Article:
One of Australia’s most interesting painters was an old Aboriginal woman that didn’t start painting until she was about 70 and wouldn’t know a Rembrandt from a Rothko, but she painted like an angel. Emily Kame Kngwarreye (1910-1996) only painted for a short time but was very prolific, pumping out around 3000 paintings in eight short years.
The genius of the old woman from the remote desert community of Utopia, in the Northern Territory of Australia is starting to be acknowledged at auction with her 1995 work “Earth’s Creation” selling for more than a million dollars in 2007.
“Emily Kngwarreye’s paintings are a response to the land and the spiritual forces which imbue it; the contours and formations of the landscape, climatic changes, the parched earth and flooding rains, the shapes and patterns of seeds and plants.” From a biography of Emily Kngwarreye at the National Gallery of Australia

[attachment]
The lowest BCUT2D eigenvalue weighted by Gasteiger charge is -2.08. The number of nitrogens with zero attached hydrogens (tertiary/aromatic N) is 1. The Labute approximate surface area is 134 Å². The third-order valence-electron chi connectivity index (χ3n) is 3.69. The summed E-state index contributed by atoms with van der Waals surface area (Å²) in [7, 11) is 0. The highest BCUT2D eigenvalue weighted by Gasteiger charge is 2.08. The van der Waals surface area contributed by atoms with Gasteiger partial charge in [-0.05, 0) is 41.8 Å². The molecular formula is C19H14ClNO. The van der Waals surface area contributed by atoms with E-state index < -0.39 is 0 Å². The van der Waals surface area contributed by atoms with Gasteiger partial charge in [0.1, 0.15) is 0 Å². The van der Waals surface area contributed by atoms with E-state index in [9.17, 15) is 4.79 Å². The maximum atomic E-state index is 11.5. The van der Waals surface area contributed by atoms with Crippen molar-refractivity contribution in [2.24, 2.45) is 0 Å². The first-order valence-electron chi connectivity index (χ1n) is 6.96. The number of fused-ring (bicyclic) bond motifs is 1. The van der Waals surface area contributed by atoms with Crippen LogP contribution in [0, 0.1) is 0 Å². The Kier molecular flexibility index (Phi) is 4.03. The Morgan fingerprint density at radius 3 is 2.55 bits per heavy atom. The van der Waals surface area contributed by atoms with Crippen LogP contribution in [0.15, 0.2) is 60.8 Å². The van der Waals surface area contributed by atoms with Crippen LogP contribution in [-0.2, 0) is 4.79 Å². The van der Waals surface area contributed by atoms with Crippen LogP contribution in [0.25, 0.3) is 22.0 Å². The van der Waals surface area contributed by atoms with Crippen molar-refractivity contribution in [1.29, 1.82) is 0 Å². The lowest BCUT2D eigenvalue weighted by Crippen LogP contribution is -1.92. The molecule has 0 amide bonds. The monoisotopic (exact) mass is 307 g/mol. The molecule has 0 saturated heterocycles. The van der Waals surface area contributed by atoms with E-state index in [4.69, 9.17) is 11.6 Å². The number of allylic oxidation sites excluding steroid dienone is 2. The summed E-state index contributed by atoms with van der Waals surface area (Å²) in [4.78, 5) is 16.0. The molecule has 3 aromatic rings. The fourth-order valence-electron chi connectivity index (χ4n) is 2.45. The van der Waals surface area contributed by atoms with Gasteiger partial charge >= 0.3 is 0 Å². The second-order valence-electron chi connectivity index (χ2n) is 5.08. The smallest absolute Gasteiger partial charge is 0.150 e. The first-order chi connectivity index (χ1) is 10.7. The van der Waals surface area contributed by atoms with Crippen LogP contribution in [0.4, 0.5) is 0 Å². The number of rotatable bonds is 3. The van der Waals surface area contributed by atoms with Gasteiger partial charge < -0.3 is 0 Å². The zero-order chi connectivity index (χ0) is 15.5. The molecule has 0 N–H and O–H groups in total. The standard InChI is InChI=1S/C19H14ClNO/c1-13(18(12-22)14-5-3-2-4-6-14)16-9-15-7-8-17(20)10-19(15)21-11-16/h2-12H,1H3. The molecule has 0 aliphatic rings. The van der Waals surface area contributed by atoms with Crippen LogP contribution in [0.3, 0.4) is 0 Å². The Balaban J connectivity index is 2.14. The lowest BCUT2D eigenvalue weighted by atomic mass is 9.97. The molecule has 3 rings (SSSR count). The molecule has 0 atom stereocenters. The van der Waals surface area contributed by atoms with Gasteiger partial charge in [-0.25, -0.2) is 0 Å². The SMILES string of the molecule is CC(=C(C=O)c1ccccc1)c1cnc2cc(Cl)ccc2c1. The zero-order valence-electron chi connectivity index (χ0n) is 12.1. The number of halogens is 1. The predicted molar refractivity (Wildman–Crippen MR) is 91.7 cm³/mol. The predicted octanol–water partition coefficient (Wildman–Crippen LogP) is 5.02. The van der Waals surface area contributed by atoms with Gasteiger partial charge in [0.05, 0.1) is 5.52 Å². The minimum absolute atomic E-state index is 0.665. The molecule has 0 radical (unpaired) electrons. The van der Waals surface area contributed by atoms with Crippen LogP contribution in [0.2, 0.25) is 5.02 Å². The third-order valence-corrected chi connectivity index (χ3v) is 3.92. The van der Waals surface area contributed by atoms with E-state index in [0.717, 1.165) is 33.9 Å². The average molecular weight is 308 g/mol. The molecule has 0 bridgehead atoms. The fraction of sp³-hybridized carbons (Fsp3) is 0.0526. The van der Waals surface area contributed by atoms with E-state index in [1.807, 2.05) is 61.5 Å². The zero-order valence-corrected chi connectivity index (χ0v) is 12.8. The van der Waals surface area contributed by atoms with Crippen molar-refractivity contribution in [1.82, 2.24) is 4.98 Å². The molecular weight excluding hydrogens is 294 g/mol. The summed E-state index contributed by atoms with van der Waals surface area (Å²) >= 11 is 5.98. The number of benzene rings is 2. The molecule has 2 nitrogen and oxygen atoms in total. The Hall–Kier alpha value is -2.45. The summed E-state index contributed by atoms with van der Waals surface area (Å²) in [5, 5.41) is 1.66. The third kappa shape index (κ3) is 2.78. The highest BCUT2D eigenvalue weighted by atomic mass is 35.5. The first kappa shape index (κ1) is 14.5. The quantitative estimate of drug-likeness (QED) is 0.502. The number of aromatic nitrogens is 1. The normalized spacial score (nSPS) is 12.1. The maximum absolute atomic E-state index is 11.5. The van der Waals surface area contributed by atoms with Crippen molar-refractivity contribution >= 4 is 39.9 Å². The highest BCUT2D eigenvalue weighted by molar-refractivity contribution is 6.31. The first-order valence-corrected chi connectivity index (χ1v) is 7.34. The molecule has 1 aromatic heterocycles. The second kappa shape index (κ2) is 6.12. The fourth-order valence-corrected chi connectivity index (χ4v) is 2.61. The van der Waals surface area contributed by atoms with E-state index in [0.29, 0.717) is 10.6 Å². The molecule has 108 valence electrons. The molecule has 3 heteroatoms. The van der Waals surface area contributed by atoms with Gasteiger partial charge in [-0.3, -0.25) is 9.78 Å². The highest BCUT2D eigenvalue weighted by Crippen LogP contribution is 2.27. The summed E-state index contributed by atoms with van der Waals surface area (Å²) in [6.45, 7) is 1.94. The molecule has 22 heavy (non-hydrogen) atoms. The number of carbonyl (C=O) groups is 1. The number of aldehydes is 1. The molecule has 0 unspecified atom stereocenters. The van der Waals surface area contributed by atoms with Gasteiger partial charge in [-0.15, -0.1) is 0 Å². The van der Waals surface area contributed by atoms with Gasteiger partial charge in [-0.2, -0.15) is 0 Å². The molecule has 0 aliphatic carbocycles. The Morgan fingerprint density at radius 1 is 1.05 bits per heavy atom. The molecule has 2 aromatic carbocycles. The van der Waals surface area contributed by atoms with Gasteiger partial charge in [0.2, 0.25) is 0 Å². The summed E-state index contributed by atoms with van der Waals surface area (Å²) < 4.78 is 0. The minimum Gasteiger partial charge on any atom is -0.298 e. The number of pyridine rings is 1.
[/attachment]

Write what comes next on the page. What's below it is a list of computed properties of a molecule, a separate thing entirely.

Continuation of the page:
The Exhibition “Utopia: The Genius of Emily Kame Kngwarreye” has recently been to Japan at the National Museum of Art in Osaka and The National Art Centre in Tokyo, where 120 works by Kngwarreye were on display. The exhibition will now go on show at the National Museum of Australia in Canberra until the 12th of October 2008. Which means that I might have to reward myself with a roadtrip, a few nights in a nice hotel, and a ticket to an exhibition. I may have to pop over to the National Gallery of Australia while I’m in Canberra and say hello to DeKooning’s ugly Woman V, Pollock’s big Blue Poles, an Anselm Kiefer, and Freud’s tribute to Cezanne.
Click on Kngwarreye paintings below for bigger versions..